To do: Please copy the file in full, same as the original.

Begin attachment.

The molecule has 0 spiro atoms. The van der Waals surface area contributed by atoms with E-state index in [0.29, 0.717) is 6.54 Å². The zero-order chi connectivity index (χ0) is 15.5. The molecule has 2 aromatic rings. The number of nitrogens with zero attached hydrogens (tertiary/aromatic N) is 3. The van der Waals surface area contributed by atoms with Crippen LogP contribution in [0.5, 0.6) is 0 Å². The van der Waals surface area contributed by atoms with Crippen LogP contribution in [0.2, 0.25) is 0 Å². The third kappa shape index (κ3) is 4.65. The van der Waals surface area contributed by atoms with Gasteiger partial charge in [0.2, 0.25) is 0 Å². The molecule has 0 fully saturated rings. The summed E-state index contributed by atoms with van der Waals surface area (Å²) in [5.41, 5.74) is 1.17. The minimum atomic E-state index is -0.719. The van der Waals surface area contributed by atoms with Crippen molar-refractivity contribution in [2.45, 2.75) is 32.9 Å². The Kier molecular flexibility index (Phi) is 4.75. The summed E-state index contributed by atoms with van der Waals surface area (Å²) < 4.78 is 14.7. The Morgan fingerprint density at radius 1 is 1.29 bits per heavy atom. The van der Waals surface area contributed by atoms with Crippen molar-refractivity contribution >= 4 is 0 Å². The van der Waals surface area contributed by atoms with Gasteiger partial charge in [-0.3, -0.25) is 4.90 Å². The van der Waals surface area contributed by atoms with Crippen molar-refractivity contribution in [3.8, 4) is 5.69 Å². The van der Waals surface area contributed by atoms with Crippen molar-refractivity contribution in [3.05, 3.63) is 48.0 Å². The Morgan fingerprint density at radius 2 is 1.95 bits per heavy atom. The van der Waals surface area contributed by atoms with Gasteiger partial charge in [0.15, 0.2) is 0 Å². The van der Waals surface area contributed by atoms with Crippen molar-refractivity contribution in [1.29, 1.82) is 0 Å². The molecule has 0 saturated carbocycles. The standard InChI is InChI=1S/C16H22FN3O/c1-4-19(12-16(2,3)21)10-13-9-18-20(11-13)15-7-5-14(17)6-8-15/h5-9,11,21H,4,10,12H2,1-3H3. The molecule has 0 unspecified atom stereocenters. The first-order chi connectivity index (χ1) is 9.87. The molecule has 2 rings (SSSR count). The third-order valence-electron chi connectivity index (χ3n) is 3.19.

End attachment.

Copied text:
The molecule has 0 spiro atoms. The van der Waals surface area contributed by atoms with E-state index in [0.29, 0.717) is 6.54 Å². The zero-order chi connectivity index (χ0) is 15.5. The molecule has 2 aromatic rings. The number of nitrogens with zero attached hydrogens (tertiary/aromatic N) is 3. The van der Waals surface area contributed by atoms with Crippen LogP contribution in [0.5, 0.6) is 0 Å². The van der Waals surface area contributed by atoms with Crippen LogP contribution in [0.2, 0.25) is 0 Å². The third kappa shape index (κ3) is 4.65. The van der Waals surface area contributed by atoms with Gasteiger partial charge in [0.2, 0.25) is 0 Å². The molecule has 0 fully saturated rings. The summed E-state index contributed by atoms with van der Waals surface area (Å²) in [5.41, 5.74) is 1.17. The minimum atomic E-state index is -0.719. The van der Waals surface area contributed by atoms with Crippen molar-refractivity contribution in [2.45, 2.75) is 32.9 Å². The Kier molecular flexibility index (Phi) is 4.75. The summed E-state index contributed by atoms with van der Waals surface area (Å²) < 4.78 is 14.7. The Morgan fingerprint density at radius 1 is 1.29 bits per heavy atom. The van der Waals surface area contributed by atoms with Crippen molar-refractivity contribution >= 4 is 0 Å². The van der Waals surface area contributed by atoms with Gasteiger partial charge in [-0.3, -0.25) is 4.90 Å². The van der Waals surface area contributed by atoms with Crippen molar-refractivity contribution in [3.8, 4) is 5.69 Å². The van der Waals surface area contributed by atoms with Crippen molar-refractivity contribution in [3.05, 3.63) is 48.0 Å². The Morgan fingerprint density at radius 2 is 1.95 bits per heavy atom. The van der Waals surface area contributed by atoms with Gasteiger partial charge in [0.15, 0.2) is 0 Å². The van der Waals surface area contributed by atoms with Crippen molar-refractivity contribution in [1.29, 1.82) is 0 Å². The molecule has 0 saturated carbocycles. The standard InChI is InChI=1S/C16H22FN3O/c1-4-19(12-16(2,3)21)10-13-9-18-20(11-13)15-7-5-14(17)6-8-15/h5-9,11,21H,4,10,12H2,1-3H3. The molecule has 0 unspecified atom stereocenters. The first-order chi connectivity index (χ1) is 9.87. The molecule has 2 rings (SSSR count). The third-order valence-electron chi connectivity index (χ3n) is 3.19.